Concluding this workshop series are some tips on pitching your validated intraprenuerial idea to upper management. When preparing to pitch, give yourself plenty of planning and preparation time. Aim to blow your audience away, not make them wish they could get those 30 minutes of their life back again.
You’ve done the work and you’re clear on the strategic direction of your organisation. You’ve gotten your approvals to explore and validate your idea, spoken to users, worked out your business model, organised your legals and most importantly, you have created your minimum viable product. It is Crunch Time.
Don’t just send an email, take another leaf out of a start-up’s book and prepare to present.
Here are the four essential steps on how to deliver a killer pitch.
1. Be clear on what outcome you want
Start with the end in mind and plan what you want to happen. Do you need more time, resources, cash, or permission to partner? Or do you just need the green light to roll out your new product, service or process? Whatever it is – your pitch should provide the foundation for making the desired outcome a no-brainer. Be realistic, be honest, and be hopeful.
2. Don’t leave them wondering
Have you ever been to a presentation where you are halfway through it and you still have no idea what product they are talking about or what problem it will solve? I’ve been to some where even at the end I have no idea what is going on! Make sure you have a one sentence explanation which answers both those questions and say it at the beginning, in the middle and at the end. Try it out on your friends, family and colleagues. Do they get it in one sentence? If not, keep refining it until they do.
3. The all-important WIIFM (What’s In It For Me)
You know what you want and how you’ll benefit, but your pitch needs to illustrate what is in it for your organisation and their stakeholders. You need it to appeal to their needs. Keep the key decision maker/s at the forefront of your mind the whole time you are planning what to present. Show your passion for the project, but make it all about them. So – just to be clear, say it with me “It is not about me, it is all about them”.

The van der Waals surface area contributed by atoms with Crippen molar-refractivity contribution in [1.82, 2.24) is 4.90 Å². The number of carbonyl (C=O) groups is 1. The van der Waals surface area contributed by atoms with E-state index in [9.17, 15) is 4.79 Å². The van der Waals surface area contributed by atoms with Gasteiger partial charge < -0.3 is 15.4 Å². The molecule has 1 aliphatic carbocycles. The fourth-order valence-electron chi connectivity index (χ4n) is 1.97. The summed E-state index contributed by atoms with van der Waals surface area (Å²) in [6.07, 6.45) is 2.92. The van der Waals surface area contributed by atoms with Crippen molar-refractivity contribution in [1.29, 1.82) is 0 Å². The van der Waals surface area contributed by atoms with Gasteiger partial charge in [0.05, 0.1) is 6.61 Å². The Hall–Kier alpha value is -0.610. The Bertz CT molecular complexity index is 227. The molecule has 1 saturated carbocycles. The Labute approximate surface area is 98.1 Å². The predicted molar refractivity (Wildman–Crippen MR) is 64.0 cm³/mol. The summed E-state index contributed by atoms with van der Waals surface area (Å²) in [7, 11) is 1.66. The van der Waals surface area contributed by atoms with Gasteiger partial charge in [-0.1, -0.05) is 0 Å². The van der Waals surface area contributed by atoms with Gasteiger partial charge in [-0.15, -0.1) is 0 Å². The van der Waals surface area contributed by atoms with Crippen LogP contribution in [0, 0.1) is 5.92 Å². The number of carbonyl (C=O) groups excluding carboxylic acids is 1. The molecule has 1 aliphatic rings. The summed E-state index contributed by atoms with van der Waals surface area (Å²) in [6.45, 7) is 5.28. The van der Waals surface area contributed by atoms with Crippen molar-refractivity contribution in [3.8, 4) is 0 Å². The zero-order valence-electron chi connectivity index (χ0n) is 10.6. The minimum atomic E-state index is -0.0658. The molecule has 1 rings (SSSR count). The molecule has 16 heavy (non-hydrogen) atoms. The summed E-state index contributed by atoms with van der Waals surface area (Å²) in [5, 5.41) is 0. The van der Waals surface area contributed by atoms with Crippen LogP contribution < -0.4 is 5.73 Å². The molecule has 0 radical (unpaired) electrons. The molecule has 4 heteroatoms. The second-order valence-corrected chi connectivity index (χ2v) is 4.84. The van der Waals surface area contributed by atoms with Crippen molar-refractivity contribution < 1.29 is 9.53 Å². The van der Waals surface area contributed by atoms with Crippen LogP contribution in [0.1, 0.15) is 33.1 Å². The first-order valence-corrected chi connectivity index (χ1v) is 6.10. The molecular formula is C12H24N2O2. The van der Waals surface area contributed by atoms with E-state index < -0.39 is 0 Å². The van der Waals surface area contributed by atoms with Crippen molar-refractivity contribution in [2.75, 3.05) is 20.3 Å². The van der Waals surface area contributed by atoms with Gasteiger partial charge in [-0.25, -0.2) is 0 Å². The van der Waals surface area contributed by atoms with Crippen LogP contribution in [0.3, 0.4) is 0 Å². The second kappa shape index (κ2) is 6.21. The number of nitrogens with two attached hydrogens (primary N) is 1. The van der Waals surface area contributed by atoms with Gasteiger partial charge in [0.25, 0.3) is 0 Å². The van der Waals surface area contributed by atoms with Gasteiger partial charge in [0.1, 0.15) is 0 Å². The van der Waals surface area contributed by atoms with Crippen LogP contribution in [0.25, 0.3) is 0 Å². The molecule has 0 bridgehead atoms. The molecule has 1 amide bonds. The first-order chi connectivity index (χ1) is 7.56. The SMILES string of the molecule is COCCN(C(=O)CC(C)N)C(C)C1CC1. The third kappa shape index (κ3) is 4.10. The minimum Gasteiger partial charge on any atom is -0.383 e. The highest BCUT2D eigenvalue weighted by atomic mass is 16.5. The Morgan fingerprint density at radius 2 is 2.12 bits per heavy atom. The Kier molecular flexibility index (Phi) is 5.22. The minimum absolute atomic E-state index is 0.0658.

4. Tell A Story
Research shows that our minds engage differently when we are hearing a story as opposed to being shown research (don’t just take my word on it – Google it. It’s pretty interesting reading!). If you’re very clever, you can present facts and figures in a narrative form and draw your audience in. Ignite the imagination! Hook them in with a good tale that evokes emotion and awakens the senses. Some of the best pitches incorporate story-telling techniques; characters, conflict, visuals – even heroes!
In summation, preparing for a pitch should be a well-planned exercise and can be a creative and fun process. Just make sure you have the solid information to answer the most basic of questions your organisation will have, after all, you are opening yourself up to discussion.
If you need some more direction in this area, please don’t hesitate to contact me at firstname.lastname@example.org. I would love hear some of your experiences either in listening to or presenting a pitch – what made an impact on you, and what techniques did not work?
I’m also @emmabeames and would love to engage with you on Twitter!